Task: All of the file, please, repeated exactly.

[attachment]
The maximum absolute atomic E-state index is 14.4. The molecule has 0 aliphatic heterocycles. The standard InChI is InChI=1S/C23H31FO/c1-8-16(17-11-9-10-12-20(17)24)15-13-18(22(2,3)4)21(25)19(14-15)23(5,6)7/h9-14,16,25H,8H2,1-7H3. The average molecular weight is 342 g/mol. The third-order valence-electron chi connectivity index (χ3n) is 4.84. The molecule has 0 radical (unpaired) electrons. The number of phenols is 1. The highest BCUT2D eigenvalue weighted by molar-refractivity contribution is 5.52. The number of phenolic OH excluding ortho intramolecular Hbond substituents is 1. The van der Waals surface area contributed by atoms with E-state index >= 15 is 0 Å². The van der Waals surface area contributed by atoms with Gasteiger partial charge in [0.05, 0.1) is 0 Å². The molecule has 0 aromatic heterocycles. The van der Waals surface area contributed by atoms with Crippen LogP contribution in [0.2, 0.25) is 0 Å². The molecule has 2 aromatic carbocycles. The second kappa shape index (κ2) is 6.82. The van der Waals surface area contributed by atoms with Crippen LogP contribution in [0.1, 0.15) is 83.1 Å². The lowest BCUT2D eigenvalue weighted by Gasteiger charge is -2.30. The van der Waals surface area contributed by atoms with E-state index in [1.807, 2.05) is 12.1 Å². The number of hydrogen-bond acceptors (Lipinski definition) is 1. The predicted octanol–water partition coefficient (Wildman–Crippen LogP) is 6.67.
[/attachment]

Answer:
The maximum absolute atomic E-state index is 14.4. The molecule has 0 aliphatic heterocycles. The standard InChI is InChI=1S/C23H31FO/c1-8-16(17-11-9-10-12-20(17)24)15-13-18(22(2,3)4)21(25)19(14-15)23(5,6)7/h9-14,16,25H,8H2,1-7H3. The average molecular weight is 342 g/mol. The third-order valence-electron chi connectivity index (χ3n) is 4.84. The molecule has 0 radical (unpaired) electrons. The number of phenols is 1. The highest BCUT2D eigenvalue weighted by molar-refractivity contribution is 5.52. The number of phenolic OH excluding ortho intramolecular Hbond substituents is 1. The van der Waals surface area contributed by atoms with E-state index >= 15 is 0 Å². The van der Waals surface area contributed by atoms with Gasteiger partial charge in [0.05, 0.1) is 0 Å². The molecule has 0 aromatic heterocycles. The van der Waals surface area contributed by atoms with Crippen LogP contribution in [0.2, 0.25) is 0 Å². The molecule has 2 aromatic carbocycles. The second kappa shape index (κ2) is 6.82. The van der Waals surface area contributed by atoms with Crippen LogP contribution in [0.1, 0.15) is 83.1 Å². The lowest BCUT2D eigenvalue weighted by Gasteiger charge is -2.30. The van der Waals surface area contributed by atoms with E-state index in [1.807, 2.05) is 12.1 Å². The number of hydrogen-bond acceptors (Lipinski definition) is 1. The predicted octanol–water partition coefficient (Wildman–Crippen LogP) is 6.67.